In Somalia, one in seven children dies before their fifth birthday and, in many cases, these deaths are preventable by use of vaccines.
It was for this reason that Nadifo Sirad Ali was waiting with her three children in a long line at the Maternal and Child Health Centre in the Hamar-Jajab district of the capital, Mogadishu, under a hot morning sun in early September.
“All my children are now healthy, so I have no fear even if there is an outbreak because I know they are vaccinated,” the 30-year-old mother said afterwards, as she and her children stepped out of the health centre.
The first part of polio campaign, aiming to curb the spread of the ongoing polio outbreak, took place last month in the Benadir region – which includes and surrounds the capital city of Mogadishu, is home to the largest number of displaced people in Somalia, and a hub for Somalis travelling internationally. The strain of polio that is in circulation is different from the wild poliovirus, recently declared as eradicated from Africa, but it can also put communities where not enough children have been vaccinated at risk and leave children paralyzed for life. The strain of polio has paralyzed 19 children since late 2017.
Almost 500,000 children targeted
Ms. Ali’s children were among the hundreds of thousands of children in Benadir targeted by a mass immunization campaign against measles and polio.
“This campaign took place in all the 17 districts of Mogadishu with the aim of reaching out to 492,000 children, which was achieved. We also gave out Vitamin A and deworming tablets to boost their immunity and kill parasites,” says Mahamud Shire Mohamed, a Polio Eradication Officer with the World Health Organization (WHO).
The campaign was organized by the federal Ministry of Health with support from WHO, the UN Children’s Fund (UNICEF), the Global Polio Eradication Initiative (GPEI), and Gavi (the Vaccine Alliance).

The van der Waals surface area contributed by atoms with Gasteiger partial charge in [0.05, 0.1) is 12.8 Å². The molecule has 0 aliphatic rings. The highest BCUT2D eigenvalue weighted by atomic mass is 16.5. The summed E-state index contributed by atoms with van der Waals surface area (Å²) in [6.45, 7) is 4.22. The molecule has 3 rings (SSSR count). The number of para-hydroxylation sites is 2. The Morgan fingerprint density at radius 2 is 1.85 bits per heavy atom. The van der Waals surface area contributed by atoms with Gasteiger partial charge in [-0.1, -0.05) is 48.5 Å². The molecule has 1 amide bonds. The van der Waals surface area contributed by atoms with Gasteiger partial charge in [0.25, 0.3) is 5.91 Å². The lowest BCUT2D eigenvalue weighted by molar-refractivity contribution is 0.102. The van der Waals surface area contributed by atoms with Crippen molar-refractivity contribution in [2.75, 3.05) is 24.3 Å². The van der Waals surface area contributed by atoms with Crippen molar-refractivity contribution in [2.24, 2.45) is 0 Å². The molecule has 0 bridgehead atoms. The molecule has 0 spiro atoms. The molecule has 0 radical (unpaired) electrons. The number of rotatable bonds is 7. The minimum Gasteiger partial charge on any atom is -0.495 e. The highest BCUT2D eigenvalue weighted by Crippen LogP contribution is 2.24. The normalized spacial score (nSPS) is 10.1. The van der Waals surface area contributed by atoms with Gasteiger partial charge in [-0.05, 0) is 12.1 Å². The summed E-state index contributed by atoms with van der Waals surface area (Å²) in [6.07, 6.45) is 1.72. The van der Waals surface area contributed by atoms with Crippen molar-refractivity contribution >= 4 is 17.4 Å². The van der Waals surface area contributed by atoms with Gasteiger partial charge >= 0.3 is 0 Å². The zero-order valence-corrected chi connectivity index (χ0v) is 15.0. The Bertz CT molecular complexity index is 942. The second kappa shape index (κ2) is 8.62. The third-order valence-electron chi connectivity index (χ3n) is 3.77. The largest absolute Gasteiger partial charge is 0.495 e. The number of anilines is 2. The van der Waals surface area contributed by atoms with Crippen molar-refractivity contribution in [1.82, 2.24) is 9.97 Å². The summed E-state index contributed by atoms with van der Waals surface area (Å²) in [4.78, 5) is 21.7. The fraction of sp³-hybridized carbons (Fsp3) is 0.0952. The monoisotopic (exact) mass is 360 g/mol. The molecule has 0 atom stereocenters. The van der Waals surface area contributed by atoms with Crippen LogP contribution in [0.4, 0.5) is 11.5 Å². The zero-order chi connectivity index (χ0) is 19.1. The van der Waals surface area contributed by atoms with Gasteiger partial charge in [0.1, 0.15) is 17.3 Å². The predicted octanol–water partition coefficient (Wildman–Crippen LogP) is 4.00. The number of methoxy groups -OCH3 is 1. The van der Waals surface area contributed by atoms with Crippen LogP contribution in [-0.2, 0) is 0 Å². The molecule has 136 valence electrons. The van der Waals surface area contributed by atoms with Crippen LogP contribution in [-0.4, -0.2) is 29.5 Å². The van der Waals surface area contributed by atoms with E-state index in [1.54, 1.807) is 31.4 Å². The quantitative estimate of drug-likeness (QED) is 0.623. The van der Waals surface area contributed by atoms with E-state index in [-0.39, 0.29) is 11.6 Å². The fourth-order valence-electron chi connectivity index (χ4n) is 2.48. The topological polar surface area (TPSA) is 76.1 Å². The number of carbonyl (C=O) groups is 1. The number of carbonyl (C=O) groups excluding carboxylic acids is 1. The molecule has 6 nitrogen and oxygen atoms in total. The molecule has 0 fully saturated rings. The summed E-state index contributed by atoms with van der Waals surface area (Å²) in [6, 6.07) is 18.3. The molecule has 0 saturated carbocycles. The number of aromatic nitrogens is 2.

According to local health authorities, the immunization exercise was prompted by a recent measles outbreak in Mogadishu. From the beginning of the year, measles affected 744 children in the Benadir region, representing nearly half of Somalia’s reported cases. The highly contagious infectious disease can cause a fever and rash among other symptoms in unvaccinated children, and the most serious complications of the illness include blindness, encephalitis, severe diarrhoea and related dehydration, and severe respiratory infections, such as pneumonia.
“We carried out the vaccination campaign after new cases of measles were confirmed in the city. Since measles is a deadly disease, we had to contain it to save our children, sensitise the public against the dangers of polio and measles, and make sure the children are vaccinated,” said the Director of Health at the Benadir Regional Administration, Mohamed Mahamud Adow.
Organizing such a mass immunization campaign is complex in the best of times. The impact of the country’s response to the COVID-19 pandemic meant even more challenges, in particular due to movement restrictions instituted in Mogadishu, which made it difficult for parents to take their children to health centres for routine immunization.
Faced with a sharp increase in number of cases, the local health authorities, with support from UN agencies, started a public sensitization campaign which encouraged parents, guardians, and caregivers to have children vaccinated at any of the 83 immunization centres organized in Mogadishu and its surrounds.
Anticipating that some parents would not be able to bring their children to the health centres involved in the mass immunization campaign, 1,200 outreach teams have been set up to sensitize families. About 3,300 community mobilizers went from door to door to encourage parents to bring their eligible children to nearby sites for vaccination, thus covering all the neighbourhoods in the Benadir region, which consist of around 2.7 million residents.
According to WHO, the campaign was also an opportunity for health workers to remind parents of the simple measures required to prevent the spread of the coronavirus. It will be followed later in October by a second, house-to-house round of the response campaign that will cover more than 1.6 million children in the southern and central regions of Somalia. Another immunization campaign is currently ongoing in the capital of Jubaland, Kismayo, in response to a measles outbreak there, targeting 60,000 children under the age of five.